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Community psychology, millennium volunteers and UK higher education: a disruptive triptych?

Duckett, Paul (2002) Community psychology, millennium volunteers and UK higher education: a disruptive triptych? Journal of community and applied social psychology, 12 (2). pp. 94-107. ISSN 1099-1298

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Abstract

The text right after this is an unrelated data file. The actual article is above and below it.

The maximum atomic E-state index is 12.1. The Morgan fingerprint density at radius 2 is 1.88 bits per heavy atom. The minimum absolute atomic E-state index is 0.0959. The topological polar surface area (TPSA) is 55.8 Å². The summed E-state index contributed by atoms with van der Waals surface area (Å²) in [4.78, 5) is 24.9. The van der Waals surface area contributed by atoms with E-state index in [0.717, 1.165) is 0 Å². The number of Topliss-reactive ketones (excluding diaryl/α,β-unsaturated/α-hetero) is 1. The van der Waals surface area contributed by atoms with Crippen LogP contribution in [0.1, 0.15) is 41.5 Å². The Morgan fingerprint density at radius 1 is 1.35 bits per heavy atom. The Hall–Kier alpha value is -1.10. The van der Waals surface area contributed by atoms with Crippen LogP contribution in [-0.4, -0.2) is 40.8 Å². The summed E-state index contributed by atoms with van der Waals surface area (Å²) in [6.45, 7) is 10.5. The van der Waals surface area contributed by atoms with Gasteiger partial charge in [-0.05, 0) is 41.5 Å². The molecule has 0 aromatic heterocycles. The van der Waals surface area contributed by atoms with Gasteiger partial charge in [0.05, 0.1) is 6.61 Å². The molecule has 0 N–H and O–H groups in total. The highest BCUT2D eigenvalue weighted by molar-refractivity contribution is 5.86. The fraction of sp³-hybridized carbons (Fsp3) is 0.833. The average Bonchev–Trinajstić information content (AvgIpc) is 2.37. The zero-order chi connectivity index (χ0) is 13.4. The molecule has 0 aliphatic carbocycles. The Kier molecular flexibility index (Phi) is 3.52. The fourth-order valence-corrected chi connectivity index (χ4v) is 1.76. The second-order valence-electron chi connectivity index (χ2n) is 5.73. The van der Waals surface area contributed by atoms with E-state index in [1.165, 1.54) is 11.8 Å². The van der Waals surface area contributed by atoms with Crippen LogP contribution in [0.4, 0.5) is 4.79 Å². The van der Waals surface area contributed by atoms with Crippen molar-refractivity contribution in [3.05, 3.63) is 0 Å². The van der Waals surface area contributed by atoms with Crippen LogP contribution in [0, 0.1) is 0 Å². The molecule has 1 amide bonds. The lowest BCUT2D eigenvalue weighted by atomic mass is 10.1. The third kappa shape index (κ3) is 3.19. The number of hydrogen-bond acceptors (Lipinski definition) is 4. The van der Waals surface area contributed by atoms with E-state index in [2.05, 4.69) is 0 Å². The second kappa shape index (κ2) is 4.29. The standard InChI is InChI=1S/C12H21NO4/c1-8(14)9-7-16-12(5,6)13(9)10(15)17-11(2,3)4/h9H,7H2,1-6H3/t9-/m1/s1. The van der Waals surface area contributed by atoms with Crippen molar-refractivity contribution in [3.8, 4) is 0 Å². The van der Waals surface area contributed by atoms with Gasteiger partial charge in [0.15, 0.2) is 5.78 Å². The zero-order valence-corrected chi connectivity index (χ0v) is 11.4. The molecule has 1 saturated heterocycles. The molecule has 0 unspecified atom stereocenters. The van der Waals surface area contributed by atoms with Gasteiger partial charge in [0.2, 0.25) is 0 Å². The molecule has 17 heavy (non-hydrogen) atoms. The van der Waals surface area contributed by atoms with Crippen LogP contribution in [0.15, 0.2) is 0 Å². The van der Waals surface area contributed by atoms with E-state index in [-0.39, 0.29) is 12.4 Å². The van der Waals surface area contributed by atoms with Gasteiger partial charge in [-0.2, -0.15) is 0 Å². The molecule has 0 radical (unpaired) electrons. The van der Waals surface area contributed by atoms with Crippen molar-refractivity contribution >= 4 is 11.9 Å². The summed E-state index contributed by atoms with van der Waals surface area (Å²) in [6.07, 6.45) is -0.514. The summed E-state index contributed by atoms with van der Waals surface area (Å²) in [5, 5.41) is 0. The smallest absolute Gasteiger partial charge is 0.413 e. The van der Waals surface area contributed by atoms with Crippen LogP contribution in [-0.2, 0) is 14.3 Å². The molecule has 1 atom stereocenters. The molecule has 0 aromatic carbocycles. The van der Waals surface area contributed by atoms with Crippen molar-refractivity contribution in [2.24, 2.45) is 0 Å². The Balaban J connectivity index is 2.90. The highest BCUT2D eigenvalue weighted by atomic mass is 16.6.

In this paper I critically explore the ideological underpinnings of pedagogical and political practices in UK Higher Education (HE). I first map out the political and pedagogical features of community psychology and then describe the Millennium Volunteers project at the University of Northumbria - a scheme that integrates voluntary placements into undergraduate degree programmes, reflecting on the political and pedagogical premises upon which it is based. I consider the political context and recent social policy trends in UK HE. Through exploring the ideological underbellies of community psychology and Millennium Volunteers I describe the tensions created once both are situated within a HE student's learning and a lecturer's teaching portfolio. I reflect on how each appears to share similar wish lists but conclude that a surface comparison of the pedagogical practices of each can leave unrecognized serious ideological, ethical and political differences that can cause disruption at the interfaces of staff, students and HE institutions. I recommend making the political and ideological assumptions behind pedagogical practices and education policy initiatives more transparent to both students and lecturers alike and outline the reasons for doing so. I conclude by reflecting on implications for the widening access agenda in the present political climate from the standpoint of a community psychologist.

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